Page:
In July 2009, the FDA required a “black box” warning about the risk of suicide and other psychiatric problems that may be caused by the medication, which is the strongest label warning that can be placed on a medication. The information remains prominently placed in a box on the label to alert healthcare providers and consumers.

Pfizer was hit with nearly 3,000 Chantix lawsuits, alleging that inadequate warnings were provided for users of the medication prior to July 2009. Rather than fighting the claims, the drug maker agreed last year to pay about $300 million as part of a global Chantix settlement agreement that resolved the litigation.

Calls for Stronger Warnings

Although Pfizer claims that more recent evidence suggests that there is no risk of psychological problems with Chantix, opponents of the label change have indicated that there are numerous studies suggesting the drug is even more dangerous than the label currently indicates.

Last week, five nonprofit organizations sent a citizens petition to the FDA, calling for the current “black box” warnings to be strengthened. Consumer Reports, the National Center for Health Research, the National Physicians Alliance, the Institute for Safe Medication Practices (ISMP), and Public Citizen indicate that the FDA should require Pfizer to clearly describe four specific psychiatric affects associated with Chantix, including suicidal behaviors, aggression and violence, psychosis, and depression.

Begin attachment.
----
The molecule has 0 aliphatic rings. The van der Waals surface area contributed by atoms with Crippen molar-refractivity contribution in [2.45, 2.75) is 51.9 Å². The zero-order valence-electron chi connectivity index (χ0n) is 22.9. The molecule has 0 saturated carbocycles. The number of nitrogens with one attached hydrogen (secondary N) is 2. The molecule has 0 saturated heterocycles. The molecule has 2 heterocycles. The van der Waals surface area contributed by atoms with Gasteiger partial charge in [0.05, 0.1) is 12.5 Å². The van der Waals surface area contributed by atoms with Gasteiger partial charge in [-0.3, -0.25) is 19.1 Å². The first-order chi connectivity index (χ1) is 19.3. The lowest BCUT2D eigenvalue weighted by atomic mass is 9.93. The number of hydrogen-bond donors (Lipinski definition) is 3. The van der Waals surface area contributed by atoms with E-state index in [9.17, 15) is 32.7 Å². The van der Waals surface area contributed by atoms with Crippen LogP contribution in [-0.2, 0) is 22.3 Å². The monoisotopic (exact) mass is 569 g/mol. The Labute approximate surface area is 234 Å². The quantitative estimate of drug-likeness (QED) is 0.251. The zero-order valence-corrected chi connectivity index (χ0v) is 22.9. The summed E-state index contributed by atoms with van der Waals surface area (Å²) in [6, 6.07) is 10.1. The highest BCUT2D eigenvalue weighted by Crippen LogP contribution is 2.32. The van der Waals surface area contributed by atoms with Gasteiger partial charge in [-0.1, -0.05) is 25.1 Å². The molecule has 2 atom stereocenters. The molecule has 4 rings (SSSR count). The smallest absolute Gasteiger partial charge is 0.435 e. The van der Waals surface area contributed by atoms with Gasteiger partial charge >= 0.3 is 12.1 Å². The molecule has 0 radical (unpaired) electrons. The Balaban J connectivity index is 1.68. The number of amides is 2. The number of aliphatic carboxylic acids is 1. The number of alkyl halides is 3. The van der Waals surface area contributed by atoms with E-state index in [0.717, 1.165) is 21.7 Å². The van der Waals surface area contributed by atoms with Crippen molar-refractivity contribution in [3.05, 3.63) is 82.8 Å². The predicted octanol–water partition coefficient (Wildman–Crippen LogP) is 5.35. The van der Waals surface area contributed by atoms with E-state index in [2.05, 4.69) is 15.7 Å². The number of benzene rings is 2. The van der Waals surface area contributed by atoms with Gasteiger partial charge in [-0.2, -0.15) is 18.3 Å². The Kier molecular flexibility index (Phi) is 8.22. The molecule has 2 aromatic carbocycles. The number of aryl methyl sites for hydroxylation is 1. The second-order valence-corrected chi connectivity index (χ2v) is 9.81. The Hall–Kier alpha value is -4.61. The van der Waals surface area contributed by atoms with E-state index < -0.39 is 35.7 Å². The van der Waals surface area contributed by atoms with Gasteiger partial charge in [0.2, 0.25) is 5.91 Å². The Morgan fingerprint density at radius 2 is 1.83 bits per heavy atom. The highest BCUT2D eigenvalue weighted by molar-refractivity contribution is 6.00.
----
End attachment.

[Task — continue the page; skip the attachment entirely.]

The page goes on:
In addition to strengthening the Chantix black box warning, the groups also want the FDA to add restrictions to the Indications section warning that the drug should not be used by those in hazardous professions, such as pilots, air traffic controllers, military missile crews, and emergency response personnel.

Earlier this month, Institute for Safe Medication Practices (ISMP) issued a report that indicated Chantix was linked to more thoughts of suicide than any other drug monitored by the group.

Between 2007 and 2013, ISMP indicates that Chantix was associated with at least 2,748 adverse event reports submitted to the FDA involving suicide, self-injury or homicidal ideation. The next closest medication, which was the asthma drug Singulair, only accounted for 835 cases during that same period; less than one-third the number linked to Chantix.

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1 comment

  1. Patricia Reply

    My daughter killed herself while taking this poison. She had no history of mental illness and was still smoking at the time – something you are allowed to do while taking the drug – so it was not a result of nicotine withdrawal as Pfizer likes to suggest. They also suggest that people taking it should be closely watched for suicidal thoughts and depression. How does this happen when you live alone as my daughter did? I’ve read countless accounts of people who have been devastated by this drug including one by a woman who put her kids in her car and drove to the end of a pier with the intentions of driving in. She said the only thing that stopped her was the realization that she had forgotten the dog. Any drug this dangerous should not be on the market.